Reviewed by GREG KING

Director: Jon Favreau

Stars: Jon Favreau, John Leguizamo, Emjay Anthony, Sofia Vergara, Dustin Hoffman, Oliver Platt, Bobby Cannavale, Scarlett Johansson, Robert Downey jr, Gary Collins.

Food, glorious food! There have been lots of films like Julia And Julia, Eat Drink Man Woman, No Reservations, the romantic comedy Simply Irresistible, and 1996’s Big Night that have mixed drama with fabulous, mouthwatering food and complicated family relationships, and Chef joins that short list. Chef is an unexpected cinematic treat.

Jon Favreau leaves behind the special effects driven big budget action of Iron Man and the fanciful Cowboys And Aliens for this low key but thoroughly enjoyable and more personal film. Part road journey and part tale of a father bonding with his estranged young son, Chef is an unashamedly feel good film that should prove a crowd pleasing treat for even the most jaded palate.

Favreau, who wrote and directed the film, also stars as renowned chef Carl Casper, who works in a popular and upmarket Los Angeles restaurant owned by the officious Riva (a small but telling role for Dustin Hoffman). A visit from Michael Ramsey (Oliver Platt), a mean and feared food critic and blogger, is the catalyst for a career change for the veteran but volatile Casper. A disagreement with Riva over the menu for the night and a scathing review for his bland fare sees Carl suddenly out of a job. And a twitter war of words that erupts between Carl and the critic that goes viral puts paid to any hopes he may have of working again.

But Carl is thrown a lifeline when his ex-wife Inez (Modern Family‘s Sofia Vergara) suggests that he accompany her to Florida for a visit. Carl meets Marvin (Robert Downey jr), another of her ex-husbands, who convinces him to take possession of a beaten up old taco truck. Carl fixes it up and drives it across the country. He is accompanied by his estranged 12-year old son Percy (Emjay Anthony, from the US version of Rake, etc) and his former assistant Martin (John Leguizamo). Thus begins a road journey from Florida to California with Carl dishing out some spicy Mexican food and Cuban sandwiches along the way, while Percy uses his knowledge of social media to promote the trip. Not only does Carl find redemption but he also rediscovers his passion for cooking.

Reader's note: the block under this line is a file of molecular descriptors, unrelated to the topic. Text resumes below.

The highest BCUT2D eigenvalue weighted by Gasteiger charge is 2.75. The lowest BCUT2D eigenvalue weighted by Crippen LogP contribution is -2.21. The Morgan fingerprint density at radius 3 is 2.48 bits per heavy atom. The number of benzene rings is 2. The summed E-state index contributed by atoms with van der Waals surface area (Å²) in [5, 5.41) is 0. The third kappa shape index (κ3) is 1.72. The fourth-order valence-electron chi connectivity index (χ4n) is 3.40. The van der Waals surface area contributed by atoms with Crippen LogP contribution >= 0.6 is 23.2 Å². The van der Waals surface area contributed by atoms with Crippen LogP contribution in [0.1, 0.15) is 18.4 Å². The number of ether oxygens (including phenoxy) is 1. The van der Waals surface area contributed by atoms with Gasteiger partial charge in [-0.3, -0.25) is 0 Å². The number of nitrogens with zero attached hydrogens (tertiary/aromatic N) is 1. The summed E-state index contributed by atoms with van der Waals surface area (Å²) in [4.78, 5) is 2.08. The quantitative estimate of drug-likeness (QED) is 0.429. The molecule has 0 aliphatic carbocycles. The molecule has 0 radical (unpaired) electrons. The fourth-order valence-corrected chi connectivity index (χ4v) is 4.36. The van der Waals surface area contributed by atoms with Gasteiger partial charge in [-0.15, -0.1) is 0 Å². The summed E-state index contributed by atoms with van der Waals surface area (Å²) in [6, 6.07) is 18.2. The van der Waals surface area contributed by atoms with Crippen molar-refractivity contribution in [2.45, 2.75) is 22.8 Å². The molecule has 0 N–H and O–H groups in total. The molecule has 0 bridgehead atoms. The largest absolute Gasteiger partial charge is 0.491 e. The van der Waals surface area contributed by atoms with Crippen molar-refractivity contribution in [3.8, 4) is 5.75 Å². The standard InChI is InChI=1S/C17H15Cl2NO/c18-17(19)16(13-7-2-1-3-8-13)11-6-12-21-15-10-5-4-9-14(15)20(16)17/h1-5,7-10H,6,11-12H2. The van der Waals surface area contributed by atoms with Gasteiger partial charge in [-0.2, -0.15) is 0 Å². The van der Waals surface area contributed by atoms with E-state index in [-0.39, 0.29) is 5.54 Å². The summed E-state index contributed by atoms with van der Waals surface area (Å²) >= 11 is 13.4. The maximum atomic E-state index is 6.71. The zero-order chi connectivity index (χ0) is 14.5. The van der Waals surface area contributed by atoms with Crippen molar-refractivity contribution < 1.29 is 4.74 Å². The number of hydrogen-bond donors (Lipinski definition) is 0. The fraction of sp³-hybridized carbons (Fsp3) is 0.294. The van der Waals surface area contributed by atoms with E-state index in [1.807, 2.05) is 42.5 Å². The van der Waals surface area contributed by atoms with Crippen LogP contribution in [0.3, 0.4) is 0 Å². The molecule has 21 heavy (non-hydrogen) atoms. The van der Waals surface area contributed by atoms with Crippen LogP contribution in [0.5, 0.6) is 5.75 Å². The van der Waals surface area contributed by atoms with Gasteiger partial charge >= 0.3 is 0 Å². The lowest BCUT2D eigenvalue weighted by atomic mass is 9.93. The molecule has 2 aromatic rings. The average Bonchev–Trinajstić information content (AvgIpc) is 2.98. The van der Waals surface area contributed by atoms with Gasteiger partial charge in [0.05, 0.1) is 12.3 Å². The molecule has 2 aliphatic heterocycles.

There is plenty of great scenery to admire during the road trip, and the landscapes have been beautifully photographed by cinematographer Kramer Morgenthau (who worked with Favreau on Cowboys And Aliens, etc). Favreau handles the material in a leisurely fashion that allows audience time to identify with and empathise with the characters. And it’s also obviously that he feels more connected to the material here than he did with big budget, mainstream but impersonal fare like Iron Man. In fact, Chef takes him back to the more independent vibe of his earlier films like Swingers, and finds him full of energy and fully engaged behind the camera again.

Favreau must have opened his phone book and called in some favours, because he has attracted a solid cast that includes Bobby Cannavale, Hoffman, Downey jr and even Scarlett Johansson to fill even smaller roles here. Leguizamo is often sidelined to lesser supporting roles as the sidekick or comic relief, but here he plays a well developed and three dimensional character that allows him to remind us that when given the right role he is a very good actor. And there is some great chemistry between him and Favreau.

But the real standout is young Anthony, who is a natural talent and a real charmer with great screen presence. Hollywood has a habit of churning out lots of talented young performers and then chewing them up in the process. Let’s hope that Anthony can find many more good roles.

The soundtrack features some infectious Cuban music from Perico Hernandez, and there is also some great blues from guitarist Gary Collins, who was recently out here for the Byron Bay Bluesfest. The film also lists 22 producers, which must be some kind of record.

This is a labour of love for Favreau, who deftly mixes the various ingredients of the usual cliches of the road trip genre and some heartfelt family drama for a satisfying experience. There are a few patches in the early sections of the film when the pace lags a little and there are also moments when the material becomes a little overly sentimental. But once Carl and crew hit the road in his humble food truck the film comes alive and is a delight to watch and savour.

Some of the food concocted throughout the film will have your mouth watering, and it is probably not a good idea to see Chef on an empty stomach. Or at least have reservations in a nearby restaurant.




  1. Jason Szabo: Saw this Thursday night. I really enjoyed it. Such a great, easy to watch, funny, charming film – food was great, simple little story. Great to see Jon doing something smaller again after the huge scale of the Iron Man movies. Agreed with a three and a half.

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